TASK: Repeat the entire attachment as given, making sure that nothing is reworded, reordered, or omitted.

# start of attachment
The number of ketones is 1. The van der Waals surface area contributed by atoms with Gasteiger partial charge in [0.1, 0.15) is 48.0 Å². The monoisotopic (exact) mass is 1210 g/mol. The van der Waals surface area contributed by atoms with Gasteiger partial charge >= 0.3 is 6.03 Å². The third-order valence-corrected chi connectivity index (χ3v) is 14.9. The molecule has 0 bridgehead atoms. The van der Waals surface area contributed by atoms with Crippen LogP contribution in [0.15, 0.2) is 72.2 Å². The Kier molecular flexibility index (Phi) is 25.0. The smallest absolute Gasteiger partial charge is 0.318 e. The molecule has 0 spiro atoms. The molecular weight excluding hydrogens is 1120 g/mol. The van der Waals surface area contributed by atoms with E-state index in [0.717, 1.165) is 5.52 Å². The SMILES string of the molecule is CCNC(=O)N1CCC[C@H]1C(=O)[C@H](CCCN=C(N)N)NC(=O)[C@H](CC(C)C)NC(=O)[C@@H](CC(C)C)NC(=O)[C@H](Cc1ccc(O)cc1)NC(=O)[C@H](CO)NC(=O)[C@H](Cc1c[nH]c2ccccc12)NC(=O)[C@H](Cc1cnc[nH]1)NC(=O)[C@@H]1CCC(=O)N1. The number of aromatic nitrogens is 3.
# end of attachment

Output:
The number of ketones is 1. The van der Waals surface area contributed by atoms with Gasteiger partial charge in [0.1, 0.15) is 48.0 Å². The monoisotopic (exact) mass is 1210 g/mol. The van der Waals surface area contributed by atoms with Gasteiger partial charge >= 0.3 is 6.03 Å². The third-order valence-corrected chi connectivity index (χ3v) is 14.9. The molecule has 0 bridgehead atoms. The van der Waals surface area contributed by atoms with Crippen LogP contribution in [0.15, 0.2) is 72.2 Å². The Kier molecular flexibility index (Phi) is 25.0. The smallest absolute Gasteiger partial charge is 0.318 e. The molecule has 0 spiro atoms. The molecular weight excluding hydrogens is 1120 g/mol. The van der Waals surface area contributed by atoms with E-state index in [0.717, 1.165) is 5.52 Å². The SMILES string of the molecule is CCNC(=O)N1CCC[C@H]1C(=O)[C@H](CCCN=C(N)N)NC(=O)[C@H](CC(C)C)NC(=O)[C@@H](CC(C)C)NC(=O)[C@H](Cc1ccc(O)cc1)NC(=O)[C@H](CO)NC(=O)[C@H](Cc1c[nH]c2ccccc12)NC(=O)[C@H](Cc1cnc[nH]1)NC(=O)[C@@H]1CCC(=O)N1. The number of aromatic nitrogens is 3.